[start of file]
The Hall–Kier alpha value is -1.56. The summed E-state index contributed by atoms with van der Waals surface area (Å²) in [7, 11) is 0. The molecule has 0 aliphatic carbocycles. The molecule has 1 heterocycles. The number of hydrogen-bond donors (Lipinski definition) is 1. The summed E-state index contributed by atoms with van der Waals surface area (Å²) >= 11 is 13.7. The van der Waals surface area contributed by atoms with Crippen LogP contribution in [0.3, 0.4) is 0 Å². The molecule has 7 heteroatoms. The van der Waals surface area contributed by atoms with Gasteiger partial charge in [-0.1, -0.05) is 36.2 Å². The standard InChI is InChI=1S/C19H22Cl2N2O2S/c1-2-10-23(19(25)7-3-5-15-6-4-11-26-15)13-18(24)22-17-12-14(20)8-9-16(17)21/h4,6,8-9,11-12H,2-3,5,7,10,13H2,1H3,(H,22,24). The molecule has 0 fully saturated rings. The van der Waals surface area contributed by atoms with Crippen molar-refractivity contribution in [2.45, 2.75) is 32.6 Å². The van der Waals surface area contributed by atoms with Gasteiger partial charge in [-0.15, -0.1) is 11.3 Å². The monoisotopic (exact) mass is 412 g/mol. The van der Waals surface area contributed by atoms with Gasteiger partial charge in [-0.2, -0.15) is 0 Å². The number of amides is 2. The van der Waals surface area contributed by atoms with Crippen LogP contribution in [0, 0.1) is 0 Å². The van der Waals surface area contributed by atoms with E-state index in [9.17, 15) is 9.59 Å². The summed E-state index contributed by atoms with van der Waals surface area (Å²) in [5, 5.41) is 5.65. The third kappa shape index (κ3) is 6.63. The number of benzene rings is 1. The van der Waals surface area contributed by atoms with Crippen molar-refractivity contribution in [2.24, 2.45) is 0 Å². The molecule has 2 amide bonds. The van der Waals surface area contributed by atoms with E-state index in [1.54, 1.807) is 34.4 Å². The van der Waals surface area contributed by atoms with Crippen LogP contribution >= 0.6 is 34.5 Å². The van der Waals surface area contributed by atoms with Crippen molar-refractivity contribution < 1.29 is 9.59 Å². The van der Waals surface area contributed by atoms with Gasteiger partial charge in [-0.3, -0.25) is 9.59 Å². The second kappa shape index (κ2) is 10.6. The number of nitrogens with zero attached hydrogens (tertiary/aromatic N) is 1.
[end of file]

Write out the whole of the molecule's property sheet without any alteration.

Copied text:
The Hall–Kier alpha value is -1.56. The summed E-state index contributed by atoms with van der Waals surface area (Å²) in [7, 11) is 0. The molecule has 0 aliphatic carbocycles. The molecule has 1 heterocycles. The number of hydrogen-bond donors (Lipinski definition) is 1. The summed E-state index contributed by atoms with van der Waals surface area (Å²) >= 11 is 13.7. The van der Waals surface area contributed by atoms with Crippen LogP contribution in [0.3, 0.4) is 0 Å². The molecule has 7 heteroatoms. The van der Waals surface area contributed by atoms with Gasteiger partial charge in [-0.1, -0.05) is 36.2 Å². The standard InChI is InChI=1S/C19H22Cl2N2O2S/c1-2-10-23(19(25)7-3-5-15-6-4-11-26-15)13-18(24)22-17-12-14(20)8-9-16(17)21/h4,6,8-9,11-12H,2-3,5,7,10,13H2,1H3,(H,22,24). The molecule has 0 fully saturated rings. The van der Waals surface area contributed by atoms with Crippen molar-refractivity contribution in [2.45, 2.75) is 32.6 Å². The van der Waals surface area contributed by atoms with Gasteiger partial charge in [-0.15, -0.1) is 11.3 Å². The monoisotopic (exact) mass is 412 g/mol. The van der Waals surface area contributed by atoms with Gasteiger partial charge in [-0.2, -0.15) is 0 Å². The number of amides is 2. The van der Waals surface area contributed by atoms with Crippen LogP contribution in [0, 0.1) is 0 Å². The van der Waals surface area contributed by atoms with E-state index in [9.17, 15) is 9.59 Å². The summed E-state index contributed by atoms with van der Waals surface area (Å²) in [5, 5.41) is 5.65. The third kappa shape index (κ3) is 6.63. The number of benzene rings is 1. The van der Waals surface area contributed by atoms with Crippen molar-refractivity contribution in [2.24, 2.45) is 0 Å². The molecule has 2 amide bonds. The van der Waals surface area contributed by atoms with E-state index in [1.54, 1.807) is 34.4 Å². The van der Waals surface area contributed by atoms with Crippen LogP contribution >= 0.6 is 34.5 Å². The van der Waals surface area contributed by atoms with Crippen molar-refractivity contribution < 1.29 is 9.59 Å². The van der Waals surface area contributed by atoms with Gasteiger partial charge in [-0.3, -0.25) is 9.59 Å². The second kappa shape index (κ2) is 10.6. The number of nitrogens with zero attached hydrogens (tertiary/aromatic N) is 1.